We’ve seen it this week on tax evasion and avoidance. Miliband was, broadly speaking, saying little more than that Cameron has been talking about the issue for the last several years and not making a vast amount of progress, whereas he was planning to push harder on it. It would have been possible to be positive about business and still make this point about cross-border tax avoidance – indeed it could be constructed as a very “pro fair competition, help-the-little-guy” message. But, the messaging was wrong and, at the hands of the right wing media in full attack mode, it was constructed as an unambiguously anti-business message.
Then today we’ve had Tristram Hunt experiencing a rush of blood to the head and swinging so far the other way that he sounds like the worst sort of frothing neoliberal. Labour are, apparently, “furiously, passionately, aggressively pro-business”. This sort of statement will not remedy the original problem, but will succeed in alienating those looking for something different from Labour. After all, they can get pro-plutarchy messages from the Conservatives any time they like.
Not only is the messaging poor but also the parties have a tendency to focus on symptoms rather than causes. Presumably addressing causes would be too radical or implausible because it requires taking on powerful sectional interests.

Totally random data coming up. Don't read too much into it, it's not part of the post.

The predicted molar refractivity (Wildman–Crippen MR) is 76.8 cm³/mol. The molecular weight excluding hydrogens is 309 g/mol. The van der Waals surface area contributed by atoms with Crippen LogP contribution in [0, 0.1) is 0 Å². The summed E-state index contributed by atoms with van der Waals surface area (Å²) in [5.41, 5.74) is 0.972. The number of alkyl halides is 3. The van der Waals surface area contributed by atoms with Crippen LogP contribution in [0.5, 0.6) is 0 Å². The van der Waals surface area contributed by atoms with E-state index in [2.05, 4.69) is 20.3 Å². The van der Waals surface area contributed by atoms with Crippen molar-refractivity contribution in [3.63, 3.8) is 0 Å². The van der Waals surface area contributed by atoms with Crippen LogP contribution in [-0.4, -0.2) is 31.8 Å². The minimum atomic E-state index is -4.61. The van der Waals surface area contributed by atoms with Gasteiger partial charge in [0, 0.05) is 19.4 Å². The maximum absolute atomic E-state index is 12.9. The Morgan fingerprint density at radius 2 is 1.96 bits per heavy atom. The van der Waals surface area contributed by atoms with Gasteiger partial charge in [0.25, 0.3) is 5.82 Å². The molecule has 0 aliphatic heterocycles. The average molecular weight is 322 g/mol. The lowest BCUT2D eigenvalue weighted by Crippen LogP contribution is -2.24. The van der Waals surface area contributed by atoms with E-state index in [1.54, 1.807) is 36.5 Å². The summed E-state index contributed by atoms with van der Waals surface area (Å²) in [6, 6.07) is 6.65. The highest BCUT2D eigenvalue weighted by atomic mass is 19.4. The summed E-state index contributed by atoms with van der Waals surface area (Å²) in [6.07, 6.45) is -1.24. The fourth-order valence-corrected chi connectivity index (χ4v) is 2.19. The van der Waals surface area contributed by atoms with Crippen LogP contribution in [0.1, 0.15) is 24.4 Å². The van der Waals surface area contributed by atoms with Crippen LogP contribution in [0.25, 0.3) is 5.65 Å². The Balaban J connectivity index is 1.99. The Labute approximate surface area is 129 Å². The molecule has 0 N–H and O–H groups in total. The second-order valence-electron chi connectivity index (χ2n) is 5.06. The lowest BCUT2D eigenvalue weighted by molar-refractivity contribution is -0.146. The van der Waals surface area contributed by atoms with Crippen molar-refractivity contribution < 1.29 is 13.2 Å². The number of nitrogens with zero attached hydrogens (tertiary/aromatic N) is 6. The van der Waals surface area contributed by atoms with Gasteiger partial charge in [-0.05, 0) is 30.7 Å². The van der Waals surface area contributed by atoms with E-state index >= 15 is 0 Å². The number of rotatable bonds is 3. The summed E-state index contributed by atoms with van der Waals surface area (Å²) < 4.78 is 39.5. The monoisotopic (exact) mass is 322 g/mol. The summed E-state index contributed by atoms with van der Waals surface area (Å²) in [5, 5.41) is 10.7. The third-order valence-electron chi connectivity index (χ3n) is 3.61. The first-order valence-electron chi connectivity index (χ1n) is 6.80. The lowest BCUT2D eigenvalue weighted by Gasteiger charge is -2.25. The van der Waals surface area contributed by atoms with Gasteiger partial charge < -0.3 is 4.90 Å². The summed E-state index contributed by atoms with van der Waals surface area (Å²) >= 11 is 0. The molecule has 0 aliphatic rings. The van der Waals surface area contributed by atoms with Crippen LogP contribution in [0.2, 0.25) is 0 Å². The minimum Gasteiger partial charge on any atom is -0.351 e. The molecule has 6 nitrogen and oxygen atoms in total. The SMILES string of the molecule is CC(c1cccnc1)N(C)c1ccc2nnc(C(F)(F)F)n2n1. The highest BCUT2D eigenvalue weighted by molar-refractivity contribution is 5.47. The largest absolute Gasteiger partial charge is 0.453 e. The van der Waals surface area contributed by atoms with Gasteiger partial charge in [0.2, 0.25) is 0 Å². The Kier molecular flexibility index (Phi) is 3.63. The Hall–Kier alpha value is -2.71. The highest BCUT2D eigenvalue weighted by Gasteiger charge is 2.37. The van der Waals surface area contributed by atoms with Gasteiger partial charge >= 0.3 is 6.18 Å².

The tax avoidance issue, for example, would be just as well addressed through continuing efforts on tax simplification and harmonisation at international level in order to remove the interstices that create opportunities for avoidance. But not only does that require far-reaching cross-national agreement but it is a rather dull, technical point that probably gets nowhere with the focus groups.
Similarly you can understand the motivation behind Labour’s proposals for rent regulation. And if it is well designed then rent regulation needn’t be anything like the disaster it is often portrayed as by market fundamentalist. But it really isn’t the best solution to the problem of housing affordability. However, the alternative of tackling problems at source means addressing some deep-rooted structural issues and entrenched interests.
Government is a complex set of practices touching on every aspect of life. Changing society in ways that are transformative is a multifaceted project requiring clarity of vision, strength of purpose, and broad-based action commensurate with the scale of the challenge. Mrs Thatcher knew this. I’ll give her that. I suspect Cameron and Osborne also know it, but they’re keeping quiet about their vision because they know that many will find it unpalatable.
But no mainstream politician is effectively communicating an inclusive vision. From the Right we hear division. From the Left we see little more than fog.
Equally importantly, attempting to tell a complex story is unhelpful if voters are perceived to be demanding simple certainties. If subtlety is perceived to be indigestible then we are served a diet of crass simplifications.
This all makes the electoral campaign so far rather tedious for those who actually care about good governance, appreciate the awesome scale of the challenges facing government, and want to hear the parties’ ideas on how to address them. It’s like the whole thing is being conducted in the primary colours of a children’s television programme, when realism requires the more subtle palette of a seventeenth century Dutch master.
I live in hope that it this will change, but I don’t travel with the expectation that it will.
Courtesy of Alex Marsh at Alex’s Archives